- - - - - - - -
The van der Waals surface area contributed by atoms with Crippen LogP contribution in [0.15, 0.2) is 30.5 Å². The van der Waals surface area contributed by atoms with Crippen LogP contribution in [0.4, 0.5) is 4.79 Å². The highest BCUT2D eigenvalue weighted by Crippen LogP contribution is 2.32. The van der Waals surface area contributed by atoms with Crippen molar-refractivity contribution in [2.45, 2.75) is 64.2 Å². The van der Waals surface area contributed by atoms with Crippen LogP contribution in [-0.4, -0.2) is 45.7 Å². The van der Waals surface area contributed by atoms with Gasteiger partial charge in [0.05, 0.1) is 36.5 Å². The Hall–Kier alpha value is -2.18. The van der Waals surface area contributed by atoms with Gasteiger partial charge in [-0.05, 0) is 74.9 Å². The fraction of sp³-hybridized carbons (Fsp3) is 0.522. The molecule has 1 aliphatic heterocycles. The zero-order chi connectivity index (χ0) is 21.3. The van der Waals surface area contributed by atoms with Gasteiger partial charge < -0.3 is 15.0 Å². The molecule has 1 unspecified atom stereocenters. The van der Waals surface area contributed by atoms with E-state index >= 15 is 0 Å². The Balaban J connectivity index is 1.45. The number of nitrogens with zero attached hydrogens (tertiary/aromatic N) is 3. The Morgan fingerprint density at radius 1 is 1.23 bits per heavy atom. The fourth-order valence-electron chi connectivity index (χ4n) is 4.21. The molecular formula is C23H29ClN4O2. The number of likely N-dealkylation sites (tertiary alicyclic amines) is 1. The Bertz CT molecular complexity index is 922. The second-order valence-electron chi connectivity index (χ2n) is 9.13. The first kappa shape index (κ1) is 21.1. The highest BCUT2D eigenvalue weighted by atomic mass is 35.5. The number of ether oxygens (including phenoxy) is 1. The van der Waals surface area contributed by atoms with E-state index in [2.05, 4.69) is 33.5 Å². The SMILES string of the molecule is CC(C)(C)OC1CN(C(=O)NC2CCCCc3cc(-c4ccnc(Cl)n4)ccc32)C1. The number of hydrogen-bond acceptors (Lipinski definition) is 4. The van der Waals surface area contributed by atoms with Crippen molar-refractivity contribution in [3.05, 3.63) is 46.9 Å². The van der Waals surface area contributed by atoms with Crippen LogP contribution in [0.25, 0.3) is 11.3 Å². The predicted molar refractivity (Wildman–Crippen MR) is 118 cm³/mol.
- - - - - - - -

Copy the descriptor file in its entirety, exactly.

The van der Waals surface area contributed by atoms with Crippen LogP contribution in [0.15, 0.2) is 30.5 Å². The van der Waals surface area contributed by atoms with Crippen LogP contribution in [0.4, 0.5) is 4.79 Å². The highest BCUT2D eigenvalue weighted by Crippen LogP contribution is 2.32. The van der Waals surface area contributed by atoms with Crippen molar-refractivity contribution in [2.45, 2.75) is 64.2 Å². The van der Waals surface area contributed by atoms with Crippen LogP contribution in [-0.4, -0.2) is 45.7 Å². The van der Waals surface area contributed by atoms with Gasteiger partial charge in [0.05, 0.1) is 36.5 Å². The Hall–Kier alpha value is -2.18. The van der Waals surface area contributed by atoms with Gasteiger partial charge in [-0.05, 0) is 74.9 Å². The fraction of sp³-hybridized carbons (Fsp3) is 0.522. The molecule has 1 aliphatic heterocycles. The zero-order chi connectivity index (χ0) is 21.3. The van der Waals surface area contributed by atoms with Gasteiger partial charge < -0.3 is 15.0 Å². The molecule has 1 unspecified atom stereocenters. The van der Waals surface area contributed by atoms with E-state index >= 15 is 0 Å². The Balaban J connectivity index is 1.45. The number of nitrogens with zero attached hydrogens (tertiary/aromatic N) is 3. The Morgan fingerprint density at radius 1 is 1.23 bits per heavy atom. The fourth-order valence-electron chi connectivity index (χ4n) is 4.21. The molecular formula is C23H29ClN4O2. The number of likely N-dealkylation sites (tertiary alicyclic amines) is 1. The Bertz CT molecular complexity index is 922. The second-order valence-electron chi connectivity index (χ2n) is 9.13. The first kappa shape index (κ1) is 21.1. The highest BCUT2D eigenvalue weighted by atomic mass is 35.5. The number of ether oxygens (including phenoxy) is 1. The van der Waals surface area contributed by atoms with E-state index in [2.05, 4.69) is 33.5 Å². The SMILES string of the molecule is CC(C)(C)OC1CN(C(=O)NC2CCCCc3cc(-c4ccnc(Cl)n4)ccc32)C1. The number of hydrogen-bond acceptors (Lipinski definition) is 4. The van der Waals surface area contributed by atoms with Crippen molar-refractivity contribution in [3.05, 3.63) is 46.9 Å². The van der Waals surface area contributed by atoms with Crippen LogP contribution in [0.25, 0.3) is 11.3 Å². The predicted molar refractivity (Wildman–Crippen MR) is 118 cm³/mol.